We needed to only wait another hour and at about 10:00 am, a proud little eight-point buck stepped out from the far right. As the buck walked towards the water, my breath quickened, and Steven asked if I liked what I saw. Watching the deer through my Swarovski’s, he turned and faced my direction and saw his beautiful symmetry. The buck stepped confidently to the very edge of the water and pause, right behind a tree, of course. I shouldered the rifle, resting on a tripod, and focused on my breath. He drank a few sips and picked up his head; I could see the tendrils of saliva from his mouth flutter in the breeze like the threads of a spider web. Cautiously now, he turned to go as he had come in. Steven whispered to get ready. Steven was about to give a grunt and make the buck pause. With the noise, the buck instinctively halted, and I squeezed off a shot. The shot hit a bit further back than I intended. Instinctively, I reloaded and placed another shot to the shoulder without instruction, and the buck fell immediately where he stood.
Steven asked how I'd like my field photos taken. I explained my preference for leaving the deer where he fell and not repositioning him into traditional trophy photo poses. I gave him my camera and phone and asked him to keep taking random pictures as I thanked and admired the buck where he lay. I find these images better capture the full grit of the relationship between the hunter, the hunted, and the hunt.
Once I was satisfied with the images, we loaded the buck up unceremoniously to bring him back to the headquarters. Mundo, one of the old vaqueros, rode a tractor on the ranch road and saw the buck in the back of the pickup. He waved his hands and, in accented English, exclaimed, "Good, good!" and swung his tractor around to follow us back to help with the skinning and butchering of the carcass. We unloaded the deer under a massive fig tree, strung him up by his back legs. The ranch mongrel dogs scurried over to us and hoped for a handout of the trimmings. We saved the backstraps and tenderloins for camp meat and gave the rest to the vaqueros and family.
The vaqueros make the equivalent of $350 per month and get free rent to live and work the landowner’s cattle. They supplement their income with milking and making queso fresco cheese from the cows and sell the cheese blocks in the neighboring rural towns. I sat on the roots of the ancient tree, watched the deer's skinning and butchering. I made friends with the old vaquero, who later invited me to see how he made the cheese later that afternoon.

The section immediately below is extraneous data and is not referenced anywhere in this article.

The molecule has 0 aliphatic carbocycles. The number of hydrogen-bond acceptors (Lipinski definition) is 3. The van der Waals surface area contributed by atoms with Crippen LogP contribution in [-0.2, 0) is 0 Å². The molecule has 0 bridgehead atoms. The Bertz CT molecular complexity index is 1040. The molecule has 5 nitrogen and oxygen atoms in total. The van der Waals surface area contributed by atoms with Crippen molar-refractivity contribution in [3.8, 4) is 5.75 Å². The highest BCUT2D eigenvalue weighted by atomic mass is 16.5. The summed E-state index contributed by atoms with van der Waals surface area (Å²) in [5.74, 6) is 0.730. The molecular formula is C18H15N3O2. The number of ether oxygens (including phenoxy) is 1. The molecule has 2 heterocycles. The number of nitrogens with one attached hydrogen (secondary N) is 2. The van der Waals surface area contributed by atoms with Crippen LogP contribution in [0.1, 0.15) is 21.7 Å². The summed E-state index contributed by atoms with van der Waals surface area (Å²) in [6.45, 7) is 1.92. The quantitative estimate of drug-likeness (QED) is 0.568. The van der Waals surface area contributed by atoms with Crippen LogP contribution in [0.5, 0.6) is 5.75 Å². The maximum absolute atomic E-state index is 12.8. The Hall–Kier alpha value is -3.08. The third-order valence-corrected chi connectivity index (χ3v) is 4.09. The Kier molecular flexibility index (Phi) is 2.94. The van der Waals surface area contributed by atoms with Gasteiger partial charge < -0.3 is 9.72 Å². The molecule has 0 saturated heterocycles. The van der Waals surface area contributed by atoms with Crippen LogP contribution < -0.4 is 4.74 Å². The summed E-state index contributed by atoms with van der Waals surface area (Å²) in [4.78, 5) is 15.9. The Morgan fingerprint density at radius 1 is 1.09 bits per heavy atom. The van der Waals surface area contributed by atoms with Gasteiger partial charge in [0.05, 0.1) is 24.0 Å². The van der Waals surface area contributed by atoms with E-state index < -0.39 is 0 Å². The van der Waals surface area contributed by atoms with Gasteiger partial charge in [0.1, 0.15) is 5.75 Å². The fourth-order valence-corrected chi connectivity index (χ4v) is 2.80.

The creamery was a small brick shed with rusted screens on two sides, which allowed the air to flow freely throughout. There was a large yellow tub of fresh milk. We added an emulsifier to quicken the process that separated the curd and whey. After a few hours, the curds and whey were scooped into a large plastic grain feed sack that acted as a sieve and drained off the excess whey. The drain funneled into a plastic trough outside that the ranch dogs drank from. The curds rested and continued to drain in the feed sack for another three hours when I was fetched from the hacienda to come to work more. Mundo and I dumped the moist curds into the plastic tub. He showed me how to work the lumps out with the palms of my hands, pressing them into the sides of the tub for about twenty minutes until my hands cramped and the curd was smooth, almost the texture of crumbly cream cheese. We added a bit of salt to taste, then lined a well-used cheese form with orange-stained cheesecloth. The cloth's edges were frayed and dark spots of mold forming, making it seem a bit unsanitary, but I complied with a smile. Mundo showed me how to press the smooth curd edges into the wood form's sides. Then I leveled off the top and folded the highly questionable cheesecloth neatly, and applied a square board to cover the form. Added a heavy stone to the top and finito. Overnight, ten hours later, the soft queso fresco was ready!
I rejoined Ricardo a few more times in the blind and on late afternoon glassing missions in hopes of a spot and stalk opportunity with my hunt over. On the last day, I opted to stay at the hacienda, writing, reading, editing my photos, and drinking coffee with the camp cooks. In the afternoon, I got out of them the secrets to their yellow salsa we had enjoyed throughout the week. The yellow salsa was made from ten yellow hot peppers, with seeds removed, the peppers in boiling water for about five minutes until they start to fall apart. Remove the softened peppers, place them into a blender, add the juice of six small lemons, blend with 1/3 cup of chicken broth, use more or less broth for desired consistency, and add salt and pepper to taste. It is the perfect combination of tanginess and spicy heat. The final evening together, we enjoyed a meal of Coues deer liver and tenderloins roasted on the fire, yellow salsa, queso fresco, and washed it down with a bit of tequila as we toasted to the hunt, new friends, and great memories on this Mexican hunt for Coues deer.
Ward’s Outfitters has been family owned and operated since 2005. They are based out of Arizona and specialize in archery hunts for mule deer and elk in Arizona and Northern Mexico. Dennis Ward, Steven’s father, was the developer of Vortex expandable broadheads and is considered a pioneer in the archery community. For more information, visit www.wardsoutfitters.com.